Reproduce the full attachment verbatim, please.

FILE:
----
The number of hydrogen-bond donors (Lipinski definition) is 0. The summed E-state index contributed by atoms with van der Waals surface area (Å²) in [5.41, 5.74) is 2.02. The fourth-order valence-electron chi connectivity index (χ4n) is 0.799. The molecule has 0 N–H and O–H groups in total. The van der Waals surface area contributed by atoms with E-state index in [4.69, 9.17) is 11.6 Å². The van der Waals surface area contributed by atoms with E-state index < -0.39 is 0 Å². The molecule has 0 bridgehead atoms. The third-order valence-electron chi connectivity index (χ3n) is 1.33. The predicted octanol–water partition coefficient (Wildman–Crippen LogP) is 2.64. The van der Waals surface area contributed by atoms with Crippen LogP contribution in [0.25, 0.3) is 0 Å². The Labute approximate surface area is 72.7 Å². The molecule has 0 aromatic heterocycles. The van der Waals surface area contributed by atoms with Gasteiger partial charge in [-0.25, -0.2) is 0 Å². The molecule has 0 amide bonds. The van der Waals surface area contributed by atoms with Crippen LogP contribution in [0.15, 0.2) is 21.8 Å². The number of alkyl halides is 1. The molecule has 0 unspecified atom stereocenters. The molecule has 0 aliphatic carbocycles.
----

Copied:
The number of hydrogen-bond donors (Lipinski definition) is 0. The summed E-state index contributed by atoms with van der Waals surface area (Å²) in [5.41, 5.74) is 2.02. The fourth-order valence-electron chi connectivity index (χ4n) is 0.799. The molecule has 0 N–H and O–H groups in total. The van der Waals surface area contributed by atoms with E-state index in [4.69, 9.17) is 11.6 Å². The van der Waals surface area contributed by atoms with E-state index < -0.39 is 0 Å². The molecule has 0 bridgehead atoms. The third-order valence-electron chi connectivity index (χ3n) is 1.33. The predicted octanol–water partition coefficient (Wildman–Crippen LogP) is 2.64. The van der Waals surface area contributed by atoms with Crippen LogP contribution in [0.25, 0.3) is 0 Å². The Labute approximate surface area is 72.7 Å². The molecule has 0 aromatic heterocycles. The van der Waals surface area contributed by atoms with Gasteiger partial charge in [-0.25, -0.2) is 0 Å². The molecule has 0 amide bonds. The van der Waals surface area contributed by atoms with Crippen LogP contribution in [0.15, 0.2) is 21.8 Å². The number of alkyl halides is 1. The molecule has 0 unspecified atom stereocenters. The molecule has 0 aliphatic carbocycles.